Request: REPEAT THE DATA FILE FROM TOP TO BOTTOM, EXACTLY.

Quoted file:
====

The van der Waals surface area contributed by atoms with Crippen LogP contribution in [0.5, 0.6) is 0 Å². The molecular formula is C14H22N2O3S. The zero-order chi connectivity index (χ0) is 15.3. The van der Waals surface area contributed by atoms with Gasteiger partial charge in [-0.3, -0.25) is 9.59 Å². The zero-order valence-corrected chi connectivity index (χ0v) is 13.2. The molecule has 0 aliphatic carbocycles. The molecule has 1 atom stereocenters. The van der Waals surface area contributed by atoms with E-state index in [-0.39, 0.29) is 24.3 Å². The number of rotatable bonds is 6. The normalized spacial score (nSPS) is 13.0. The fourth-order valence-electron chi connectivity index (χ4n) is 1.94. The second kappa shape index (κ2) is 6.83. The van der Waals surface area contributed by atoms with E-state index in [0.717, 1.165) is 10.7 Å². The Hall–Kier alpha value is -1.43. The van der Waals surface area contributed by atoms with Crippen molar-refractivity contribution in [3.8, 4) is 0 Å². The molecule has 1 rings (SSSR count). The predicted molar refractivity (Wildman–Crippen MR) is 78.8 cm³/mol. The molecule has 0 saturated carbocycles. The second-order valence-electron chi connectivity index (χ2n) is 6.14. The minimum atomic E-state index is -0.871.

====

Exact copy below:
The van der Waals surface area contributed by atoms with Crippen LogP contribution in [0.5, 0.6) is 0 Å². The molecular formula is C14H22N2O3S. The zero-order chi connectivity index (χ0) is 15.3. The van der Waals surface area contributed by atoms with Gasteiger partial charge in [-0.3, -0.25) is 9.59 Å². The zero-order valence-corrected chi connectivity index (χ0v) is 13.2. The molecule has 0 aliphatic carbocycles. The molecule has 1 atom stereocenters. The van der Waals surface area contributed by atoms with E-state index in [-0.39, 0.29) is 24.3 Å². The number of rotatable bonds is 6. The normalized spacial score (nSPS) is 13.0. The fourth-order valence-electron chi connectivity index (χ4n) is 1.94. The second kappa shape index (κ2) is 6.83. The van der Waals surface area contributed by atoms with E-state index in [0.717, 1.165) is 10.7 Å². The Hall–Kier alpha value is -1.43. The van der Waals surface area contributed by atoms with Crippen molar-refractivity contribution in [3.8, 4) is 0 Å². The molecule has 1 rings (SSSR count). The predicted molar refractivity (Wildman–Crippen MR) is 78.8 cm³/mol. The molecule has 0 saturated carbocycles. The second-order valence-electron chi connectivity index (χ2n) is 6.14. The minimum atomic E-state index is -0.871.